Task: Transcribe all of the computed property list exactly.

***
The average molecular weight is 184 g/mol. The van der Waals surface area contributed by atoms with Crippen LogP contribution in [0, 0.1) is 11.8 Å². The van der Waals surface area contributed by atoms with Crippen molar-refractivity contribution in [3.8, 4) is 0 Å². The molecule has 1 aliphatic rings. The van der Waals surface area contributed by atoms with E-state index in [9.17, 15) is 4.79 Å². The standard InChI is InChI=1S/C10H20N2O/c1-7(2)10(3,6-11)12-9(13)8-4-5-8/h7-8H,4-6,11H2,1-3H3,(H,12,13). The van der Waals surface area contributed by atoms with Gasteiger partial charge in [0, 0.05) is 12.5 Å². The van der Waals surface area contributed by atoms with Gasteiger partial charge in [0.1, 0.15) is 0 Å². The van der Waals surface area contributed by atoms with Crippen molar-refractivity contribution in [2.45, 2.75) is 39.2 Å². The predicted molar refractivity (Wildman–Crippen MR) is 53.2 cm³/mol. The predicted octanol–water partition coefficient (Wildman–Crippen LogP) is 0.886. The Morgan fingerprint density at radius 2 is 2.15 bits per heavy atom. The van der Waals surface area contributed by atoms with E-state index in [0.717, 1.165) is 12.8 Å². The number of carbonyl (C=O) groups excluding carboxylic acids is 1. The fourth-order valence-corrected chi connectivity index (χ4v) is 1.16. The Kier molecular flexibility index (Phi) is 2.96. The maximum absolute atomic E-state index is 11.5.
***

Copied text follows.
The average molecular weight is 184 g/mol. The van der Waals surface area contributed by atoms with Crippen LogP contribution in [0, 0.1) is 11.8 Å². The van der Waals surface area contributed by atoms with Crippen molar-refractivity contribution in [3.8, 4) is 0 Å². The molecule has 1 aliphatic rings. The van der Waals surface area contributed by atoms with E-state index in [9.17, 15) is 4.79 Å². The standard InChI is InChI=1S/C10H20N2O/c1-7(2)10(3,6-11)12-9(13)8-4-5-8/h7-8H,4-6,11H2,1-3H3,(H,12,13). The van der Waals surface area contributed by atoms with Gasteiger partial charge in [0, 0.05) is 12.5 Å². The van der Waals surface area contributed by atoms with Gasteiger partial charge in [0.1, 0.15) is 0 Å². The van der Waals surface area contributed by atoms with Crippen molar-refractivity contribution in [2.45, 2.75) is 39.2 Å². The predicted molar refractivity (Wildman–Crippen MR) is 53.2 cm³/mol. The predicted octanol–water partition coefficient (Wildman–Crippen LogP) is 0.886. The Morgan fingerprint density at radius 2 is 2.15 bits per heavy atom. The van der Waals surface area contributed by atoms with E-state index in [0.717, 1.165) is 12.8 Å². The number of carbonyl (C=O) groups excluding carboxylic acids is 1. The fourth-order valence-corrected chi connectivity index (χ4v) is 1.16. The Kier molecular flexibility index (Phi) is 2.96. The maximum absolute atomic E-state index is 11.5.